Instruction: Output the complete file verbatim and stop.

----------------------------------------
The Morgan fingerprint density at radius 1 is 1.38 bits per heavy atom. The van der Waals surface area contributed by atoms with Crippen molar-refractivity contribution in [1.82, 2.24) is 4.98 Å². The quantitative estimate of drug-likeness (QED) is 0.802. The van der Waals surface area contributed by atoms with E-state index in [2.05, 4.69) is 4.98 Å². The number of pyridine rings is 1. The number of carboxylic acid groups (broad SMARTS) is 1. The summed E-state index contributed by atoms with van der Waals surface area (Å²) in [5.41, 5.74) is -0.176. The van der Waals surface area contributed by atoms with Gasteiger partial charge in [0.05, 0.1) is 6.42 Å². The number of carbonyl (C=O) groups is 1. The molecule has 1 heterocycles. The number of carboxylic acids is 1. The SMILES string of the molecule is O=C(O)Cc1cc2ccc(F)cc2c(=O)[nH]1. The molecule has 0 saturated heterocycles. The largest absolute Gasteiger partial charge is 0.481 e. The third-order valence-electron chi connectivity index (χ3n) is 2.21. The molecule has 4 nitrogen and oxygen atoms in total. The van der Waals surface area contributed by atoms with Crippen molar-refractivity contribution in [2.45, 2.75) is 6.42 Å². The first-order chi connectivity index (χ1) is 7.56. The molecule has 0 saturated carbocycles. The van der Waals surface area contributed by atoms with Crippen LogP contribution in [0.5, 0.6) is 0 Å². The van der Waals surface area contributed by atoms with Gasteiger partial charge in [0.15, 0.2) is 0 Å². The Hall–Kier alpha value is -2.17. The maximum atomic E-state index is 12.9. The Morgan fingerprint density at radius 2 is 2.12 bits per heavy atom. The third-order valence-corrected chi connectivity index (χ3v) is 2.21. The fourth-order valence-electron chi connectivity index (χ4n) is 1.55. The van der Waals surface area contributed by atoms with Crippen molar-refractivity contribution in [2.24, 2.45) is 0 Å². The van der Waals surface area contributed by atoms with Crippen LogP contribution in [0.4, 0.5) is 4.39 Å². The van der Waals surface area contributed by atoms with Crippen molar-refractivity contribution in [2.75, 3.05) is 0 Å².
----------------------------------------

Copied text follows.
The Morgan fingerprint density at radius 1 is 1.38 bits per heavy atom. The van der Waals surface area contributed by atoms with Crippen molar-refractivity contribution in [1.82, 2.24) is 4.98 Å². The quantitative estimate of drug-likeness (QED) is 0.802. The van der Waals surface area contributed by atoms with E-state index in [2.05, 4.69) is 4.98 Å². The number of pyridine rings is 1. The number of carboxylic acid groups (broad SMARTS) is 1. The summed E-state index contributed by atoms with van der Waals surface area (Å²) in [5.41, 5.74) is -0.176. The van der Waals surface area contributed by atoms with Gasteiger partial charge in [0.05, 0.1) is 6.42 Å². The number of carbonyl (C=O) groups is 1. The molecule has 1 heterocycles. The number of carboxylic acids is 1. The SMILES string of the molecule is O=C(O)Cc1cc2ccc(F)cc2c(=O)[nH]1. The molecule has 0 saturated heterocycles. The largest absolute Gasteiger partial charge is 0.481 e. The third-order valence-electron chi connectivity index (χ3n) is 2.21. The molecule has 4 nitrogen and oxygen atoms in total. The van der Waals surface area contributed by atoms with Crippen molar-refractivity contribution in [2.45, 2.75) is 6.42 Å². The first-order chi connectivity index (χ1) is 7.56. The molecule has 0 saturated carbocycles. The van der Waals surface area contributed by atoms with Crippen LogP contribution in [0.5, 0.6) is 0 Å². The van der Waals surface area contributed by atoms with Gasteiger partial charge in [0.15, 0.2) is 0 Å². The Hall–Kier alpha value is -2.17. The maximum atomic E-state index is 12.9. The Morgan fingerprint density at radius 2 is 2.12 bits per heavy atom. The third-order valence-corrected chi connectivity index (χ3v) is 2.21. The fourth-order valence-electron chi connectivity index (χ4n) is 1.55. The van der Waals surface area contributed by atoms with Crippen molar-refractivity contribution in [2.24, 2.45) is 0 Å². The van der Waals surface area contributed by atoms with Crippen LogP contribution in [0.4, 0.5) is 4.39 Å². The van der Waals surface area contributed by atoms with Crippen molar-refractivity contribution in [2.75, 3.05) is 0 Å².